Tuesday, February 26, 2013

LGBT Tuesday: Homosexuality in Steampunk. Guest Post from Charlie Cochrane

I haven't been as up to date on LGBT Tuesday as I would have liked in the past, but I really wanted to include at least one post during Let's Get Steamy. Homosexuality is still a shaky issue in modern genres. As we struggle as a nation to accept LGBT rights, our literature shows off that struggle. One genre that tends to ignore homosexuality is Steampunk. Why? Well, perhaps it's because during Victorian England, homosexuality was considered a sin and you could be killed if caught during the act. Either way, I wanted to feature a writer that specialized in LGBT Steampunk, just to get a different take on the genre. Please welcome, Charlie Cochrane, co-author of the Lords of Aether website.

Steampunk...just the word gets you excited. Visions of gorgeous clothes, ruffles, leather and taffeta galore – and that’s just the blokes! Add machines, flying machines with acres of polished wood and brass or half men, half metal creations and you have the recipe for fantastic storylines. And the era, the cusp of the century, is a favourite of mine, having always been a devotee of writers like Conan Doyle and Jerome K Jerome.

So why did it take me so long to succumb to writing steampunk? And why isn’t gay romance (which is what I usually write) so under-represented in the genre?

Maybe it’s because of the era. If we ignore the alternative world of accelerated scientific and mechanical progress, we’re still within a broadly late Victorian setting (or at least we are for the Lords of Aether project). This is a time of clamping down on homosexual activity, of scandals involving male brothels and rent boys, of Oscar Wilde standing trial and falling from grace. Gay characters within steampunk will have to remain closeted.

There is one definite advantage, however, of setting a gay romance in this sort of setting; you don't have to go far to find tension and new threats. Blackmail, disgrace, keeping love behind locked doors, that wonderfully understated unresolved sexual tension that crackles in the air but can’t be allowed to crackle into flame in public...such fun for an author to work with.

I’ve been involved – so far – with two steampunk stories. There’s my short tale “What you Will”, where I first dabbled with playing in the genre and where I gave my take on the relationship in “Twelfth Night” between the captain and Sebastian. I made my Antonio the captain of an airship rather than a sailing ship, although those elements played second fiddle to the love story.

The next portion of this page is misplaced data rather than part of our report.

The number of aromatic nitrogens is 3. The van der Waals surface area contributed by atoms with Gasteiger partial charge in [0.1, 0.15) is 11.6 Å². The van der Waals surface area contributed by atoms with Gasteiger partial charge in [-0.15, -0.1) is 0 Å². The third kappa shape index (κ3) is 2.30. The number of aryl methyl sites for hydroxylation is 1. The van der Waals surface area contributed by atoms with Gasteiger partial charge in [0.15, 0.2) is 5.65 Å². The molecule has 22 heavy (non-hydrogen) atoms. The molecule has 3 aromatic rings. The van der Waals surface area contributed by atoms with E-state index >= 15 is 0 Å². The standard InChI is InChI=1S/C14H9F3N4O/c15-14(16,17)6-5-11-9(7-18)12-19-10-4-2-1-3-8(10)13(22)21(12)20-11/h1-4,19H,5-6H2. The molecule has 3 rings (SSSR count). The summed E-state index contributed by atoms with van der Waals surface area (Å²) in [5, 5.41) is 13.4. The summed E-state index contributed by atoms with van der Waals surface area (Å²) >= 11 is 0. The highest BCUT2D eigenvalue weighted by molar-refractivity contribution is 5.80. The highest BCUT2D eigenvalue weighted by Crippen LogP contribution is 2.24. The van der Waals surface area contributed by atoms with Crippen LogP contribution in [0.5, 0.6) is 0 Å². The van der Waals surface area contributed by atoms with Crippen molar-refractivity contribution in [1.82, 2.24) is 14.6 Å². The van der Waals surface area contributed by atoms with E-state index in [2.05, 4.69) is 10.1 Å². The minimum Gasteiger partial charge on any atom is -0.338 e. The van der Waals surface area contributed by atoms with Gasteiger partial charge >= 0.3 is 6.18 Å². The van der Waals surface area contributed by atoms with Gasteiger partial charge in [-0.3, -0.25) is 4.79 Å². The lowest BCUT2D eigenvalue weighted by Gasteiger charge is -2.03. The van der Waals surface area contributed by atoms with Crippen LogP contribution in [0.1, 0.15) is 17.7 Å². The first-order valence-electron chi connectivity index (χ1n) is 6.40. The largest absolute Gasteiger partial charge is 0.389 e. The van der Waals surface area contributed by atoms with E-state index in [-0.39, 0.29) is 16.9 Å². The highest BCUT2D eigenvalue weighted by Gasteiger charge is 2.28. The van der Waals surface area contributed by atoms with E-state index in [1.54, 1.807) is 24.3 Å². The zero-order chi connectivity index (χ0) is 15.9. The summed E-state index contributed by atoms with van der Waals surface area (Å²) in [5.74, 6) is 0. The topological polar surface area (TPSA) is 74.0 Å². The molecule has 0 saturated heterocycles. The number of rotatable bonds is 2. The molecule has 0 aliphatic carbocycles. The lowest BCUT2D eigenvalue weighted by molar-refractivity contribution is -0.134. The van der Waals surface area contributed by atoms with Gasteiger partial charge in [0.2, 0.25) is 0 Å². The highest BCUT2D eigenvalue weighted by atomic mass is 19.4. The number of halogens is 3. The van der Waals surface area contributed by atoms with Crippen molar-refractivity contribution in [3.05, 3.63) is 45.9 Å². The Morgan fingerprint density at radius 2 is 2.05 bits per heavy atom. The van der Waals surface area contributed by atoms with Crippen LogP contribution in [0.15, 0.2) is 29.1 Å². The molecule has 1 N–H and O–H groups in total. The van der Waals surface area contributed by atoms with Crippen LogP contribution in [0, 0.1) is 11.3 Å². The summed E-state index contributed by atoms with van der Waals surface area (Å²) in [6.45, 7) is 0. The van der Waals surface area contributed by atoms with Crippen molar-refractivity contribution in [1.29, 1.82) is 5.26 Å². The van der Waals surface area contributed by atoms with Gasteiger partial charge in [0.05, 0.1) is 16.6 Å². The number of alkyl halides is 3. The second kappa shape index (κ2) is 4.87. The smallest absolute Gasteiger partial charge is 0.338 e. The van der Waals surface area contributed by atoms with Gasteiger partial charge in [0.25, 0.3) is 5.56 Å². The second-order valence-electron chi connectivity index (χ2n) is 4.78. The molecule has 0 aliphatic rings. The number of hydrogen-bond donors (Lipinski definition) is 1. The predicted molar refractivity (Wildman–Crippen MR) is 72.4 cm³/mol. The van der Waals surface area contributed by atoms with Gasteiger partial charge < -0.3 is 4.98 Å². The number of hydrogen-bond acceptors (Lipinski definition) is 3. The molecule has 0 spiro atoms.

So, when I got asked to be involved with Lords of Aether, I already had some knowledge of steampunk, although the main character I write is neither gay nor does he get involved with the adventure elements. Savage Beare (whose name comes from a genuine Victorian gentleman) is the Lords of Aether club steward and his main role is to provide light relief. Allegedly he’s supposed to be writing the history of the club but really he mainly indulges in bad jokes and insulting the other characters, whom he appears to detest but is really devoted to.

It’s marvellous fun having someone who can act as a sort of “chorus”, commenting on the action and almost looking at the genre in a detached way. He also acts as a way for society in general to comment on both the science and the sexuality:

The walnut veneers, the polished metalwork, the hammocks. (I don’t want to think about what might go on in those hammocks. And what might hang out while it’s going on.)

He’s scathing and sarcastic and a joy to write and I leave the last word to him.

For one thing, they’ve actually got that overinflated pig’s bladder of a craft off the ground, defying both the laws of physics and good taste. I’ve never seen so much brass, gold leaf and gingerbread work on what’s supposed to be a fighting vessel. More like a tart’s four poster bed.
Thanks Charlie! You've got some interesting points and a definite love for Steampunk that I can get behind :) I will have to make it a point to try to expand my horizon and attempt to delve into some Steampunk with homosexual main characters :) Have you had a chance to read any gay steampunk? Would you even want to or is it so far out of your comfort zone you wouldn't begin to know how to start? Let me know in the comments! (And if you have any recommendations I would appreciate it!)

1 comment:

  1. Thanks for hosting me, Andra! You really made me think.